Mud Fever and Hoof Abscesses
If you own horses then the hot humid weather plus the recent floods has probably been a headache for many of you.
Greasy heel/mud fever and foot abscesses thrive in these conditions and can be painful and uncomfortable for your horse
Greasy heel/mud fever.
With the constant moisture and humid conditions the skin over the pasterns and heels become infected, resulting in scabby or weeping lesions which can be very painful. Sometimes the infection extends to the skin further up the legs. White limbs are particularly susceptible.
The condition can range from a mild skin irritation to very painful infected sores. With severe cases, the skin at the back of the pastern may split open, producing deep horizontal cracks, commonly called cracked heels; scabs will also form in this area. Infection can enter these areas to damaged skin, resulting in a hot, swollen and painful leg and cause severe lameness.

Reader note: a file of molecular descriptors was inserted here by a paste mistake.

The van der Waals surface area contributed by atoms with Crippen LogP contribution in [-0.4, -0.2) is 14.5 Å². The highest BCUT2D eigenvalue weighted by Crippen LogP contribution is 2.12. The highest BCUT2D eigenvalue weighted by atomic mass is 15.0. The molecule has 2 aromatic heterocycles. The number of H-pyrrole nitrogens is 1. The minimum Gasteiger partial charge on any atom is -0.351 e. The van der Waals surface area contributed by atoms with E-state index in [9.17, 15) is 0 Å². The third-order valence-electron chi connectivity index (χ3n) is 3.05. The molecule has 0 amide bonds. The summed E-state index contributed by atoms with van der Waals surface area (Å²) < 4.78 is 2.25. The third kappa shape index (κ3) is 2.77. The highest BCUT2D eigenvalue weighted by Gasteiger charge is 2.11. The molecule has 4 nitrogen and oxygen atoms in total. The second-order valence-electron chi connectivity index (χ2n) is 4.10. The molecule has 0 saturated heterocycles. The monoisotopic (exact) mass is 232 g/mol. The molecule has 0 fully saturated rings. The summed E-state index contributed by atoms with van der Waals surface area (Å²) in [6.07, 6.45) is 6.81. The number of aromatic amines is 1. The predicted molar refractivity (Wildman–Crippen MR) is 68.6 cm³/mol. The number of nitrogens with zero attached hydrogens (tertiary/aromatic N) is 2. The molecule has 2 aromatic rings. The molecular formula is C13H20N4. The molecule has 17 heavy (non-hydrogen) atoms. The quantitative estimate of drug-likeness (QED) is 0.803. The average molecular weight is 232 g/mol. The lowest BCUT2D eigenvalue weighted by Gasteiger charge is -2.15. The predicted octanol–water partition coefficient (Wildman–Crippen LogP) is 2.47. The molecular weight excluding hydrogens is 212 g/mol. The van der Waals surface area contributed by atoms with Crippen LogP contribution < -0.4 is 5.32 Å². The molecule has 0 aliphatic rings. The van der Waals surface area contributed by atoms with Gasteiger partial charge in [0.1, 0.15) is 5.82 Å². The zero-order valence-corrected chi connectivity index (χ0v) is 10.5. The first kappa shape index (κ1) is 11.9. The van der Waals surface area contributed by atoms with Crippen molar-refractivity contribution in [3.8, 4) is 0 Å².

It is preferable to seek veterinary help as in severe cases your horse will need anti-inflammatory medication, pain relief and also sedation to treat the infected area properly.
Hoof abscesses are probably the most common cause of acute lameness in horses.
Excessive moisture as we have experienced recently contribute to weakness in the sole-wall junction (white line) allowing infectious agents such as bacteria or fungal elements to gain entry into the hoof through the white line. If left untreated the abscess will follow the path of least resistance up the hoof wall and rupture at the coronet band. This often leads to a permanent scar in the hoof wall. Another common cause of abscesses is penetration of the sole by a sharp object; infection may also gain entry into the foot by way of a hoof wall crack or multiple old nail holes.
Most affected horses show sudden lameness which varies from subtle to non weight bearing and should be treated by a veterinarian. Treatment may involve opening and draining an infection also pain relief, anti inflammatory medication and antibiotics may need to be prescribed.
If your horse has hoof problems and or lameness always seek veterinary advice.